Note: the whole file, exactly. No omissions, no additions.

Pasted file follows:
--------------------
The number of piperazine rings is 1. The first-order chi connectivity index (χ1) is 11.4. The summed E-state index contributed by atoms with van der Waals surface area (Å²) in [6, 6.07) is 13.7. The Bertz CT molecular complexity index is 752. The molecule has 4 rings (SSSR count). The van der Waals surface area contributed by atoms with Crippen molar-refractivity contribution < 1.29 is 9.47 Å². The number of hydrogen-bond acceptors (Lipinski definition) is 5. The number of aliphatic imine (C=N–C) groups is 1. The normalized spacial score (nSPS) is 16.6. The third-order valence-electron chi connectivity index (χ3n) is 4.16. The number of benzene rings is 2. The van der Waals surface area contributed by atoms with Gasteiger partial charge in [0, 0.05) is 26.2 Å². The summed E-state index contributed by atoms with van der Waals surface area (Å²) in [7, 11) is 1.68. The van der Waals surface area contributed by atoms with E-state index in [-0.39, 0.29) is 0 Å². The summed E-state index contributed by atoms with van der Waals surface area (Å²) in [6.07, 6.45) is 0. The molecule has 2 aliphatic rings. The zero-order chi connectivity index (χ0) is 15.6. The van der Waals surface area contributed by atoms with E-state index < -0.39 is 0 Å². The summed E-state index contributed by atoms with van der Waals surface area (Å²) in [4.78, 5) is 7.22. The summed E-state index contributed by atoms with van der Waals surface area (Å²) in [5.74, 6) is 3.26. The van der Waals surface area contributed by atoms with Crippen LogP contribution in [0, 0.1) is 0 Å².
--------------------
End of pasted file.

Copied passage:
The number of piperazine rings is 1. The first-order chi connectivity index (χ1) is 11.4. The summed E-state index contributed by atoms with van der Waals surface area (Å²) in [6, 6.07) is 13.7. The Bertz CT molecular complexity index is 752. The molecule has 4 rings (SSSR count). The van der Waals surface area contributed by atoms with Crippen molar-refractivity contribution < 1.29 is 9.47 Å². The number of hydrogen-bond acceptors (Lipinski definition) is 5. The number of aliphatic imine (C=N–C) groups is 1. The normalized spacial score (nSPS) is 16.6. The third-order valence-electron chi connectivity index (χ3n) is 4.16. The number of benzene rings is 2. The van der Waals surface area contributed by atoms with Gasteiger partial charge in [0, 0.05) is 26.2 Å². The summed E-state index contributed by atoms with van der Waals surface area (Å²) in [7, 11) is 1.68. The van der Waals surface area contributed by atoms with E-state index in [-0.39, 0.29) is 0 Å². The summed E-state index contributed by atoms with van der Waals surface area (Å²) in [6.07, 6.45) is 0. The molecule has 2 aliphatic rings. The zero-order chi connectivity index (χ0) is 15.6. The van der Waals surface area contributed by atoms with E-state index < -0.39 is 0 Å². The summed E-state index contributed by atoms with van der Waals surface area (Å²) in [4.78, 5) is 7.22. The summed E-state index contributed by atoms with van der Waals surface area (Å²) in [5.74, 6) is 3.26. The van der Waals surface area contributed by atoms with Crippen LogP contribution in [0, 0.1) is 0 Å².